[44.] (c) Although we heard submission from Ms Bolton to the effect that the restriction to use as a single dwelling was itself unduly onerous in modern conditions, there was no evidence to suggest that the condition created any particular hardship in relation to enjoyment of the burdened property. The evidence of Mr Williams was that there was a demand for such subjects for residential purposes. This is not a case where changing social conditions have made title conditions unduly onerous. However, the normal enjoyment of ownership is a right to do what you will subject to such restrictions as the legal system provides. We have no doubt that use to provide therapy is an enjoyment of the property which should not be restricted without justification. We accept the applicant’s evidence of the genuine benefit of counselling and similar person-centred psychotherapy. Such treatment has an important role to play in maintaining mental health. We accept that there is a need for suitable facilities for such therapy and that subjects such as 201 are well suited to the purpose and well positioned for clients in terms of access by public transport. We have no doubt that other forms of treatment contemplated by Ms Whitelaw, such as reiki, reflexology, dance and massage may also be beneficial. Many activities are beneficial to health in a general sense but we did not hear persuasive evidence that these treatments would be of any major benefit to the public in the way psychotherapy has proved to be.

[45.] Any restriction on building inevitably limits the potential enjoyment of the proprietor. However, some restriction is normally accepted in relation to villa subjects where a balance of house and garden ground is expected to be maintained. A purchaser of a house such as 201 would not expect to be totally free to build in the grounds. Although the present building restriction is a restriction on the applicant’s enjoyment of the property as it would prevent her from developing to the full extent allowed by her planning permission, we do not regard it as unduly burdensome.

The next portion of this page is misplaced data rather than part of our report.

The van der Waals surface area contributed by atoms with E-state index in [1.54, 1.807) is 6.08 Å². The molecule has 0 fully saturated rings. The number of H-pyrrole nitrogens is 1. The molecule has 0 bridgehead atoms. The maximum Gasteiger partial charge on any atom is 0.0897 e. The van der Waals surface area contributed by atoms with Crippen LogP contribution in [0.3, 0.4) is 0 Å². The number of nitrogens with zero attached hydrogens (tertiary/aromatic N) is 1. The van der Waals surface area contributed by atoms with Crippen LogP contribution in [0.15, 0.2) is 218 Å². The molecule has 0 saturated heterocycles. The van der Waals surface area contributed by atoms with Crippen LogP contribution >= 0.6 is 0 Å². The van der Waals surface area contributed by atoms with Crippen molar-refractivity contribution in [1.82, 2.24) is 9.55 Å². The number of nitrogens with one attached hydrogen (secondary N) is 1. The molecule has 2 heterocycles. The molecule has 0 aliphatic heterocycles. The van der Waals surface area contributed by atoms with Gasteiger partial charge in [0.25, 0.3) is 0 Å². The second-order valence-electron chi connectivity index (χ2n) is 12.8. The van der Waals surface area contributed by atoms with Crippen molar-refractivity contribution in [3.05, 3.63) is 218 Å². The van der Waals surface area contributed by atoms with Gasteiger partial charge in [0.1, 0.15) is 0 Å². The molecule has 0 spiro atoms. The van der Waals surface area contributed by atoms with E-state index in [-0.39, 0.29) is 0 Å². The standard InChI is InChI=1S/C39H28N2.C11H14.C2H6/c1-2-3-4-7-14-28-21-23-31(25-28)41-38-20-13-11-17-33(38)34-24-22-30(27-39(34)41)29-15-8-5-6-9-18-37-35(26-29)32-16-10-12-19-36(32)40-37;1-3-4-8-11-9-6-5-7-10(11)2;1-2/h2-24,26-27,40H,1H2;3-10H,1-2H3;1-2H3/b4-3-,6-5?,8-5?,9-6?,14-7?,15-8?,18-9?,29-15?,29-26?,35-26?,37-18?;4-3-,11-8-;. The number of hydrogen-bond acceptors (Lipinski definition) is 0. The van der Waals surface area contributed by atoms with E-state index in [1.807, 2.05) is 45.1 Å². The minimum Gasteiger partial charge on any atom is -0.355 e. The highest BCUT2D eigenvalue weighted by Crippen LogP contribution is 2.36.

[46.] (d) There is no relevant positive obligation.

[47.] (e) Over a century has elapsed since the condition was imposed. We think that length of time is seldom, of itself, of significance but it sometimes forces thought to be given to social changes which might otherwise have been considered under head (a). Without evidence of Victorian habits it is inappropriate to do more than refer to certain aspects of modern living which are unlikely to have been prevalent in 1883. Any family occupying this house might well be expected to have several motor vehicles. Teenagers now expect to have friends visiting freely and music is available on tap. Family members probably lead more independent lives and there is probably greater movement back and forth than there would have been in Victorian times. We think it can fairly be said that the impact of residential use on adjacent properties is likely to be greater than it was in Victorian times. People have to be more tolerant and, in practice, readily accept levels of intrusion which might not have been accepted in times past.

[48.] A similar social change is the development of services such as counselling which can readily be carried out in residential subjects. We have little doubt that such counselling has, for many years, been provided by some professional people using consulting rooms forming part of their home. Psychotherapy is not a modern creation. But the applicant’s proposal is on a much wider scale. Another social change is the use of property, initially built for residential purposes and now converted to business use of one sort or another. Such changes are widespread and we can no longer proceed on the basis of an assumption that such change necessarily has an adverse effect on adjacent residential property. We think it essential to consider the nature of the change rather than the label.

[49.] These changes must be kept in mind but we do not consider that in this case the length of time since the conditions were imposed is, itself, of great weight, one way or another.